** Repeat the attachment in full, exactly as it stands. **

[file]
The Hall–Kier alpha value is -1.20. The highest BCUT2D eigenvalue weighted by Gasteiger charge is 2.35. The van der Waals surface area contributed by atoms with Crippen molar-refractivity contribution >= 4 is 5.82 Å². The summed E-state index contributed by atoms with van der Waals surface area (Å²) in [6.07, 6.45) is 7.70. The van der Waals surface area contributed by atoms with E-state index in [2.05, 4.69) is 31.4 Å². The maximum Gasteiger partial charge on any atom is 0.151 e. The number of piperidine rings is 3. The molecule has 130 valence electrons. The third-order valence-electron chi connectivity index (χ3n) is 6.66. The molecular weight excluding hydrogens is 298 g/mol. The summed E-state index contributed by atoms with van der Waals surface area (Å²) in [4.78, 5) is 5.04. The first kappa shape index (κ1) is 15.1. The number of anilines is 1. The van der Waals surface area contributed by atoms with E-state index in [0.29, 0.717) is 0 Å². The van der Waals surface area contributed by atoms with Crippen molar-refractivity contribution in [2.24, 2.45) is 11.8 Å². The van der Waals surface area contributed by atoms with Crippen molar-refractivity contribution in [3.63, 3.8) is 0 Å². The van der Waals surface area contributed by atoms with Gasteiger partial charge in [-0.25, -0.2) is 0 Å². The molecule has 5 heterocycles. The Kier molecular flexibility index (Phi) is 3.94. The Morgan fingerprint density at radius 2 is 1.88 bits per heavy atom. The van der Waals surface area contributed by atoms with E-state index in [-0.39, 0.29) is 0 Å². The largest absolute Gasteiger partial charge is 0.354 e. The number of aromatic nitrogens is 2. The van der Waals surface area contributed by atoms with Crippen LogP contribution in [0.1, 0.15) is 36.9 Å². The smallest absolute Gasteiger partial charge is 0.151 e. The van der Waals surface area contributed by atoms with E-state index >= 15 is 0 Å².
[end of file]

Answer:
The Hall–Kier alpha value is -1.20. The highest BCUT2D eigenvalue weighted by Gasteiger charge is 2.35. The van der Waals surface area contributed by atoms with Crippen molar-refractivity contribution >= 4 is 5.82 Å². The summed E-state index contributed by atoms with van der Waals surface area (Å²) in [6.07, 6.45) is 7.70. The van der Waals surface area contributed by atoms with E-state index in [2.05, 4.69) is 31.4 Å². The maximum Gasteiger partial charge on any atom is 0.151 e. The number of piperidine rings is 3. The molecule has 130 valence electrons. The third-order valence-electron chi connectivity index (χ3n) is 6.66. The molecular weight excluding hydrogens is 298 g/mol. The summed E-state index contributed by atoms with van der Waals surface area (Å²) in [4.78, 5) is 5.04. The first kappa shape index (κ1) is 15.1. The number of anilines is 1. The van der Waals surface area contributed by atoms with E-state index in [0.29, 0.717) is 0 Å². The van der Waals surface area contributed by atoms with Crippen molar-refractivity contribution in [2.24, 2.45) is 11.8 Å². The van der Waals surface area contributed by atoms with Crippen molar-refractivity contribution in [3.63, 3.8) is 0 Å². The van der Waals surface area contributed by atoms with Gasteiger partial charge in [-0.25, -0.2) is 0 Å². The molecule has 5 heterocycles. The Kier molecular flexibility index (Phi) is 3.94. The Morgan fingerprint density at radius 2 is 1.88 bits per heavy atom. The van der Waals surface area contributed by atoms with E-state index in [-0.39, 0.29) is 0 Å². The largest absolute Gasteiger partial charge is 0.354 e. The number of aromatic nitrogens is 2. The van der Waals surface area contributed by atoms with Crippen LogP contribution in [0.1, 0.15) is 36.9 Å². The smallest absolute Gasteiger partial charge is 0.151 e. The van der Waals surface area contributed by atoms with E-state index >= 15 is 0 Å².